Song lyrics have the power to express powerful thoughts and evoke emotions.
Whether they’re about love, having fun, or protesting the government, learning how to write awesome lyrics is easy once you understand the fundamentals.
Songwriting Has A Rich History
All of the most popular songs in music history have talented and rich songwriters behind them.
Paul MacCartney has earned $800 million making some of the most popular songs in rock music history – with 32 songs charted at number one.
Andrew Lloyd Webber’s stunning Broadway tunes have netted him $1.2 billion, making him the most successful songwriter in history.
Understanding Song Structure
Understanding song structure can make it easier to write fitting, beautiful lyrics.
Most songs have some combination of the following sections within them: verses, chorus, and a bridge.
You can choose which to add to your own songs, and what order they appear in. Verses take up the most space in a song.
They sound similar melodically, but use different words in each one.
The chorus, or hook, is the main part of the song, and often the catchiest.
The bridge section is short, and most commonly appear after the second chorus.
It usually sounds different than the rest of the song, and can be used to set up a key change, if desired.
You can organize these sections to create your song’s overall structure.
The easiest and most common structure is AABA, where A represents verses and B the chorus.
This is the pattern often used in pop songs.
As you advance, you can try other structures, like ABABA, ABACABA, with C representing a bridge.
Keep experimenting until you find something you like.
Guide to Writing Song Lyrics
There are many different aspects to consider when writing songs.
From inspiration to using the correct words, the process can be tedious or even daunting.
But writing lyrics gets easier with time and practice.
Inspiration can strike anywhere at any time, so carry a notebook with you wherever you go.
Do writing exercises each day, like stream of consciousness writing, or picking a topic and writing down everything you like about it.
No matter what your mood is or how much Writer’s Block you have, make a point of just doing it for 15-20 minutes each day.
The best writers are those who read often, so peruse lyrics from your favorite songs or artists, along with poetry and books, and apply what you like to your own writing.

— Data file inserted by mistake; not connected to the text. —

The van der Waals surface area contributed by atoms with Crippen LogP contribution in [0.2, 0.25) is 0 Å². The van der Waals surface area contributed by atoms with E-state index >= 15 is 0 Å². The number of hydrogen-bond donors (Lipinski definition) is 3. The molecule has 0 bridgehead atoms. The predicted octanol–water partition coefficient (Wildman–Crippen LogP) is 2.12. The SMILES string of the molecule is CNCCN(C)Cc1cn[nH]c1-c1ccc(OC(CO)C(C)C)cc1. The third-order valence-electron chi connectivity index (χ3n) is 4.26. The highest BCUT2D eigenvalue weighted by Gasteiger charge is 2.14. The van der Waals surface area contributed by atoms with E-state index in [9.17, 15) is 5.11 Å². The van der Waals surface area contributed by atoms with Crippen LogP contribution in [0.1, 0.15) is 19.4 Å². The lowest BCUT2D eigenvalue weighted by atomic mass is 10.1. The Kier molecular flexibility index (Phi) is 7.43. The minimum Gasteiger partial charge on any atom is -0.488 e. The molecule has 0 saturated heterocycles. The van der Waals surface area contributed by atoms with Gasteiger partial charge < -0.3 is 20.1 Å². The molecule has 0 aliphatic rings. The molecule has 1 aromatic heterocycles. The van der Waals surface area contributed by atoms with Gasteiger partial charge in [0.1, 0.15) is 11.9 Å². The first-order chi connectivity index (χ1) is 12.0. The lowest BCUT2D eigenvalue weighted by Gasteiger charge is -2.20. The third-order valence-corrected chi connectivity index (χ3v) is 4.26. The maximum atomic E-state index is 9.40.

The more voices you are exposed to, the better you will be able to express yourself, but don’t fall into the trap of copying other artists, as that limits your creativity.
Use Better Language
Channel your inner English professor by using stronger and more precise words.
For example, don’t say you are sad, say you are despondent or feel powerless.
Writers are always encouraged to show rather than tell, and using an expressive vocabulary helps paint a picture by adding depth to your story.
How to Speed Up The Songwriting Process
You can write song lyrics faster by practicing writing more often.
The more you write, the more your brain gets used to being in a writing mindset.
You’ll more easily notice things that inspire you if you always have one eye open for inspiration.
Also be willing to rewrite lyrics that don’t fit.
Having a melody and song structure already laid out also helps speed up the process, as it gives you an idea of the emotion and tempo and overall feel of the song.
Playing a core musical instrument, like piano or guitar, makes it easier for you to knock out a melody or pair lyrics with a melody quickly, as does understanding music notation and how to read it, especially if you’re working with other musicians.
What to Avoid in Songwriting
For all the things you should do while writing lyrics, there are just as many things you should avoid.
Poor or ineffective language is the most important. Avoid boring and generic words, cliches, and aggressively trying to make rhyming work. Opt for metaphors instead of similes.
Your listeners will also be able to tell if you are an inexperienced writer, so be sure to practice writing as often as you can.
Being unwilling to rework awkward lyrics, rhythm, or syllables is another big point.
Don’t rush yourself, and take the time to revise your lyrics until they fit the emotion or story you are trying to convey.
And if you need to write lyrics before the song, make sure that they fit each other as well as with the singer’s vocal range.
As stressed in our podcast, The 5 Minute Podcast for Musicians, when writing song lyrics, stay true to yourself and don’t let copying your favorite artists become a crutch.
And although there is a point where you can throw the rulebook out the window, it is worth learning the fundamentals.
With these principles in mind, you’ll be on your way to songwriting stardom in no time!